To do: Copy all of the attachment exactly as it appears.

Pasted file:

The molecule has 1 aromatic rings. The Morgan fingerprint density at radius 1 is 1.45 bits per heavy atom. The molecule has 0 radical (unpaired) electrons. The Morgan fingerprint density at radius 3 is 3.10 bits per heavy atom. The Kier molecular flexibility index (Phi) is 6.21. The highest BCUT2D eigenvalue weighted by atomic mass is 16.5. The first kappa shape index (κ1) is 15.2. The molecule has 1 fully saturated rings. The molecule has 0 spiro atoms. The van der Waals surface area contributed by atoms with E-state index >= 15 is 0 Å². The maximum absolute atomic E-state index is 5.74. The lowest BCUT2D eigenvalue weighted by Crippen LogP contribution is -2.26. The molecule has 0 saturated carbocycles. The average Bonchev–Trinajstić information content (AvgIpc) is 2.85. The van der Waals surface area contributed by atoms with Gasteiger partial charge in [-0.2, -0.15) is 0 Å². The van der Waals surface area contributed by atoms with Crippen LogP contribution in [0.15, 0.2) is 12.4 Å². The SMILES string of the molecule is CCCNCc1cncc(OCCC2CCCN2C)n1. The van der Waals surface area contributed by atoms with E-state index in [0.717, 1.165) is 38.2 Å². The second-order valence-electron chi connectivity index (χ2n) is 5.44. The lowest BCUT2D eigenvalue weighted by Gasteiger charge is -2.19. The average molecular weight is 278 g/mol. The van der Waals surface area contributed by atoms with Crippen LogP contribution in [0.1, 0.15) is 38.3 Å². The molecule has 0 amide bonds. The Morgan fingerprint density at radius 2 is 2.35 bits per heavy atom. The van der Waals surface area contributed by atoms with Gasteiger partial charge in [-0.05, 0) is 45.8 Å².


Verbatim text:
The molecule has 1 aromatic rings. The Morgan fingerprint density at radius 1 is 1.45 bits per heavy atom. The molecule has 0 radical (unpaired) electrons. The Morgan fingerprint density at radius 3 is 3.10 bits per heavy atom. The Kier molecular flexibility index (Phi) is 6.21. The highest BCUT2D eigenvalue weighted by atomic mass is 16.5. The first kappa shape index (κ1) is 15.2. The molecule has 1 fully saturated rings. The molecule has 0 spiro atoms. The van der Waals surface area contributed by atoms with E-state index >= 15 is 0 Å². The maximum absolute atomic E-state index is 5.74. The lowest BCUT2D eigenvalue weighted by Crippen LogP contribution is -2.26. The molecule has 0 saturated carbocycles. The average Bonchev–Trinajstić information content (AvgIpc) is 2.85. The van der Waals surface area contributed by atoms with Gasteiger partial charge in [-0.2, -0.15) is 0 Å². The van der Waals surface area contributed by atoms with Crippen LogP contribution in [0.15, 0.2) is 12.4 Å². The SMILES string of the molecule is CCCNCc1cncc(OCCC2CCCN2C)n1. The van der Waals surface area contributed by atoms with E-state index in [0.717, 1.165) is 38.2 Å². The second-order valence-electron chi connectivity index (χ2n) is 5.44. The lowest BCUT2D eigenvalue weighted by Gasteiger charge is -2.19. The average molecular weight is 278 g/mol. The van der Waals surface area contributed by atoms with Crippen LogP contribution in [0.1, 0.15) is 38.3 Å². The molecule has 0 amide bonds. The Morgan fingerprint density at radius 2 is 2.35 bits per heavy atom. The van der Waals surface area contributed by atoms with Gasteiger partial charge in [-0.05, 0) is 45.8 Å².